She has contributed to, and participated in, group and solo shows in Munich, Mexico City, Venice and New York City. She recently was awarded a DAAD grant for travel and research abroad.
The work will be a series of solo performances. Some of them will be entirely new, as responses to and created for public or semi-public situation-specific locations. The other sequence will be reprises of previous recent performances done in Europe or Asia, with the distinct intent of registering possible differences of cultural reception.
(Brooklyn, New York)
Tobaron Waxman uses voice, video, internet, language and recontextualised objects in his performance installations. His recent work reverently incorporates both Chassidic thought and the lived realities of transsexual embodiment. From these seemingly unrelated lexicons his work indicates variant concepts of gender as applied to notions of the Body, the Land, (ie. Israel) and Israel/Palestine conflict. He has performed in Chicago at Links Hall and Gallery2; in Toronto at Buddies in Bad Times Theatre, The Lab, Cinecycle, and The Music Gallery. He has shown installation in Toronto at the Liason of Independent Filmmakers of Toronto (LIFT), Zsa Zsa, and the OCAD Atrium Gallery; and in San Francisco at The Center and The Lab.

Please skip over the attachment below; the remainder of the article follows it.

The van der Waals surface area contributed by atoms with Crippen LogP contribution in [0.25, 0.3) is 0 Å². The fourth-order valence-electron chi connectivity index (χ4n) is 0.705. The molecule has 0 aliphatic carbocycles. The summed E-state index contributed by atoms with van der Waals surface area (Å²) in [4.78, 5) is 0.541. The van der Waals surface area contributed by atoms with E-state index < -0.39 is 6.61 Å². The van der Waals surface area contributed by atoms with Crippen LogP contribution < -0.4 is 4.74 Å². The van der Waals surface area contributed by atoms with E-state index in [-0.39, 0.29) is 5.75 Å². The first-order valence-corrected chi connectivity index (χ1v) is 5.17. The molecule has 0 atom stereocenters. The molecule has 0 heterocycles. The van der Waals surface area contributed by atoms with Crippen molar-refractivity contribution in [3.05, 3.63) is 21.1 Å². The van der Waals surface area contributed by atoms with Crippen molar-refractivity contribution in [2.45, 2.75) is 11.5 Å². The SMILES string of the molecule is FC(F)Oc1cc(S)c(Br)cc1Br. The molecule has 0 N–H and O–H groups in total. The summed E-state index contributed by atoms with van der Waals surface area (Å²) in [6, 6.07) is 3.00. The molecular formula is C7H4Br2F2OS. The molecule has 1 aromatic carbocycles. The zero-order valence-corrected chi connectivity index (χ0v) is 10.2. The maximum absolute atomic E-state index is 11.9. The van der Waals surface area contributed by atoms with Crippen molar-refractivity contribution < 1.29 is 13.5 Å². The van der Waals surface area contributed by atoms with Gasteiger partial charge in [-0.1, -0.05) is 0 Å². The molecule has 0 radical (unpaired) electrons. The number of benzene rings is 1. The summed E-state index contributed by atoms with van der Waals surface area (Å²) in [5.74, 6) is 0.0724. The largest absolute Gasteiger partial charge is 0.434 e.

(New York City) Helen Paris (Middlesex, UK) Leslie Hill (Middlesex,
Lois Weaver has been a performer, director, and writer with the Split Britches Company since 1980. She is currently touring with Leslie Hill and Helen Paris in On the Scent, while they are developing a guerrilla video performance entitled Dirty Laundry commissioned by Franklin Furnace in New York. Weaver is also creating a new solo piece entitled Nothing to Write Home About. She teaches at Queen Mary, University of London, where she is involved in STAGING HUMAN RIGHTS, a project that uses performance practice to explore issues of human rights in women's prisons in Brazil and the UK. Weaver is also editing and directing Peggy Shaw's To My Chagrin and developing a video performance, What Tommy Needs to Know, in collaboration with Holly Hughes and Eleanor Savage.
Leslie Hill and Helen Paris are London-based artists working in performance, video and digital arts, known for their edgy, humorous interrogations of contemporary culture and politics. Their company 'curious' was formed in 1996 and has been supported internationally by institutions such as the Arts Council of England, the National Endowment for the Arts (USA), the National Center for Biological Sciences, India and the Australia Council.